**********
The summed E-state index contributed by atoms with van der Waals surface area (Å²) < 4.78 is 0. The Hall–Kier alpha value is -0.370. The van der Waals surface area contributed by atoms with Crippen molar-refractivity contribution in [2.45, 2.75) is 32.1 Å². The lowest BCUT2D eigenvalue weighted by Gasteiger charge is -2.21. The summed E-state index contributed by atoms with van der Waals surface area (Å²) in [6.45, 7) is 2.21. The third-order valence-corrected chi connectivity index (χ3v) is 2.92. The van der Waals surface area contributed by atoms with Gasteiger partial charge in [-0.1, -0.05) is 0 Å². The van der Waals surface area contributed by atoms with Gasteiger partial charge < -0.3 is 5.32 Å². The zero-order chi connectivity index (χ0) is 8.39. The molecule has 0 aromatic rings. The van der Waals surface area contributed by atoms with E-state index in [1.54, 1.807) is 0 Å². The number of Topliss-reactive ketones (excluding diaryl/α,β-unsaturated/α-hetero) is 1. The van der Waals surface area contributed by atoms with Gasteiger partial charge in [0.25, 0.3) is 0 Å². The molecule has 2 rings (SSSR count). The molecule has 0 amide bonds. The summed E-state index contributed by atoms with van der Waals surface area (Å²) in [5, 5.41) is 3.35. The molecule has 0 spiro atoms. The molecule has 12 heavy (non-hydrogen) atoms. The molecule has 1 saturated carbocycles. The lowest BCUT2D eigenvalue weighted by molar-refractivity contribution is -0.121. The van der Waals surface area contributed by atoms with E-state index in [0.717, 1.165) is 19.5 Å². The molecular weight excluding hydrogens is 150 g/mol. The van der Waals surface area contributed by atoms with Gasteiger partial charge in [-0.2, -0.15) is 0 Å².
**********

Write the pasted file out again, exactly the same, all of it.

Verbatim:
The summed E-state index contributed by atoms with van der Waals surface area (Å²) < 4.78 is 0. The Hall–Kier alpha value is -0.370. The van der Waals surface area contributed by atoms with Crippen molar-refractivity contribution in [2.45, 2.75) is 32.1 Å². The lowest BCUT2D eigenvalue weighted by Gasteiger charge is -2.21. The summed E-state index contributed by atoms with van der Waals surface area (Å²) in [6.45, 7) is 2.21. The third-order valence-corrected chi connectivity index (χ3v) is 2.92. The van der Waals surface area contributed by atoms with Gasteiger partial charge in [-0.1, -0.05) is 0 Å². The van der Waals surface area contributed by atoms with Gasteiger partial charge < -0.3 is 5.32 Å². The zero-order chi connectivity index (χ0) is 8.39. The molecule has 0 aromatic rings. The van der Waals surface area contributed by atoms with E-state index in [1.54, 1.807) is 0 Å². The number of Topliss-reactive ketones (excluding diaryl/α,β-unsaturated/α-hetero) is 1. The van der Waals surface area contributed by atoms with Gasteiger partial charge in [0.25, 0.3) is 0 Å². The molecule has 2 rings (SSSR count). The molecule has 0 amide bonds. The summed E-state index contributed by atoms with van der Waals surface area (Å²) in [5, 5.41) is 3.35. The molecule has 0 spiro atoms. The molecule has 12 heavy (non-hydrogen) atoms. The molecule has 1 saturated carbocycles. The lowest BCUT2D eigenvalue weighted by molar-refractivity contribution is -0.121. The van der Waals surface area contributed by atoms with E-state index in [0.717, 1.165) is 19.5 Å². The molecular weight excluding hydrogens is 150 g/mol. The van der Waals surface area contributed by atoms with Gasteiger partial charge in [-0.2, -0.15) is 0 Å².